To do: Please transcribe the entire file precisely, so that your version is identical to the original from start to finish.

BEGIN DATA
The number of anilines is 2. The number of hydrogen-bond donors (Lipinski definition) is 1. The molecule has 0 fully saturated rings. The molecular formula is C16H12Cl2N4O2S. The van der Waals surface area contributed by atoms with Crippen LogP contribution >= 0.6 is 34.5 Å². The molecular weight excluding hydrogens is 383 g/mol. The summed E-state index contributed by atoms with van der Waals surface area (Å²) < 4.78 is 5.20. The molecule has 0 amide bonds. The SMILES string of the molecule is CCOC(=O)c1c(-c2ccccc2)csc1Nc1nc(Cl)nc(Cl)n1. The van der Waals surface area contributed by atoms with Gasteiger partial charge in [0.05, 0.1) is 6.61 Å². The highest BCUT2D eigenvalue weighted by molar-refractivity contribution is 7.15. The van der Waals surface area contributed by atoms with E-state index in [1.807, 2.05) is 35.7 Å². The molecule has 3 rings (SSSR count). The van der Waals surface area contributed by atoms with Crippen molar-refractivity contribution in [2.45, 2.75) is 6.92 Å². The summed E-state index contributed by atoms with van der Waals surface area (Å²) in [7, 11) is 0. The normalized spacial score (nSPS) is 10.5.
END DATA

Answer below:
The number of anilines is 2. The number of hydrogen-bond donors (Lipinski definition) is 1. The molecule has 0 fully saturated rings. The molecular formula is C16H12Cl2N4O2S. The van der Waals surface area contributed by atoms with Crippen LogP contribution >= 0.6 is 34.5 Å². The molecular weight excluding hydrogens is 383 g/mol. The summed E-state index contributed by atoms with van der Waals surface area (Å²) < 4.78 is 5.20. The molecule has 0 amide bonds. The SMILES string of the molecule is CCOC(=O)c1c(-c2ccccc2)csc1Nc1nc(Cl)nc(Cl)n1. The van der Waals surface area contributed by atoms with Gasteiger partial charge in [0.05, 0.1) is 6.61 Å². The highest BCUT2D eigenvalue weighted by molar-refractivity contribution is 7.15. The van der Waals surface area contributed by atoms with E-state index in [1.807, 2.05) is 35.7 Å². The molecule has 3 rings (SSSR count). The van der Waals surface area contributed by atoms with Crippen molar-refractivity contribution in [2.45, 2.75) is 6.92 Å². The summed E-state index contributed by atoms with van der Waals surface area (Å²) in [7, 11) is 0. The normalized spacial score (nSPS) is 10.5.